‘‘Since I’d sold him the Axiom series, I seemed like a good choice, though I wasn’t sure at first. The Twilight Imperium game is all about the movements of fleets and nations. It’s a big top-down strategy game. I don’t write that stuff. I’m not that good at the bird’s-eye view – I write people who have stuff exploding all around them and they don’t know what the hell is going on. But Marc explained they weren’t looking for the big-picture stuff – they wanted human-scale stories against the backdrop of these huge machinations. Or person-scale; most of the characters aren’t actually human. I can definitely tell stories like that. They sent me a ton documentation with a lot of lore. The game is about these alien factions all vying for control of the galaxy amid the ruins of a past, failed empire. It’s a fun world, and they dropped a bunch of lore on me, but I’ve written for Dungeons & Dragons and Pathfinder Tales, which had a lot of source material to absorb. Twilight Imperium has a very deep data set for a board game, but I’ve had to synthesize more. I was able to read and absorb everything there was about the game at the time (there’s more now, since they’re doing an RPG), and come up with some pitches.
‘‘I offered them three ideas. One of them was a series of heists and chases with rogues in space. One of them was playing with lost princess tropes, where somebody on a backwater planet finds out she has this connection to a secret, powerful alien lineage. The last was an espionage thriller. I sent the pitches in, figuring they’d pick one, and I’d be happy to write any of them. And then… they wanted to do all three. We decided to create a loosely connected trilogy where main characters from one book would appear as supporting characters in another, with one fairly major character as a through-line in all three. So I got to explore all kinds of fun space opera tropes, and they let me make it very queer, which is good, because it meant I didn’t have to try to sneak that stuff in all subtly. The trilogy is The Fractured Void, The Necropolis Empire (my personal favorite), and The Veiled Masters. They got the artist who did the iconic box art, Scott Schomberg, to do the book covers, and when you put all three together, they form a triptych, which is so cool. I just finished up the final, final, final round of revisions on the third book. Now that I think of it, this phase of my career is all thanks to Marc Gascoigne, so, thanks Marc!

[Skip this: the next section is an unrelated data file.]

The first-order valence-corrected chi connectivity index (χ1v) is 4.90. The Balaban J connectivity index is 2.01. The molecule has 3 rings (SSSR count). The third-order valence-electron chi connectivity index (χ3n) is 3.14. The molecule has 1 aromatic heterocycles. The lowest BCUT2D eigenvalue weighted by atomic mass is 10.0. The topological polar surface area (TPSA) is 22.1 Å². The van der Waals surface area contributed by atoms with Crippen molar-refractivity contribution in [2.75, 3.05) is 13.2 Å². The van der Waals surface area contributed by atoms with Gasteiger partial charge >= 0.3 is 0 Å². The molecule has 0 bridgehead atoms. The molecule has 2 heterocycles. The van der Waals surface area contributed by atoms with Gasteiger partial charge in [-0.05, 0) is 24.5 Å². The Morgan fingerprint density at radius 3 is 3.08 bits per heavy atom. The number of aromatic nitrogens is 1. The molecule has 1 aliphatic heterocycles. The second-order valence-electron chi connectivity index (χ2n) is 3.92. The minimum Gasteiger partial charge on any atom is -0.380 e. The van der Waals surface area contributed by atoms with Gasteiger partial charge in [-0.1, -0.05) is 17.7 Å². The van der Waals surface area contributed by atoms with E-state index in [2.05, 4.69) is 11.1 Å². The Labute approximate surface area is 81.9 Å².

‘‘I spent 2019 and 2020 reading nothing but speculative fiction, and lots of it, because I was on two awards juries. I was on the jury for the inaugural Ray Bradbury Prize from the LA Times Book Awards, with Kelly Link and Tananarive Due, and we judged it the second year, too. That was super cool. When I got invited, I looked around and thought, ‘One of us does not belong here. I am the odd-person out in this esteemed company.’ Tananarive knows everything there is to know about horror, and Kelly is a MacArthur Genius and edited The Year’s Best Fantasy and Horror back in the day. I thought about that and realized: ‘Oh, shit, I’m the spaceship guy. That’s why they asked me, I did a science fiction trilogy, and they needed a spaceship guy.’ Little did they know that as a reader I’m more into weird horror and fantasy. The books we chose as winners were Marlon James’s Black Leopard, Red Wolf and Stephen Graham Jones’s The Only Good Indians. Kelly and Tananarive were brilliant and we were actually in accord about the stuff we loved. When we put together our initial lists there was a lot of overlap, and it wasn’t hard to winnow things down, because we wanted our shortlists to show off the breadth of the field – that award is for best speculative book, not just novel, so it’s novellas and collections, too. Not anthologies, but everything else.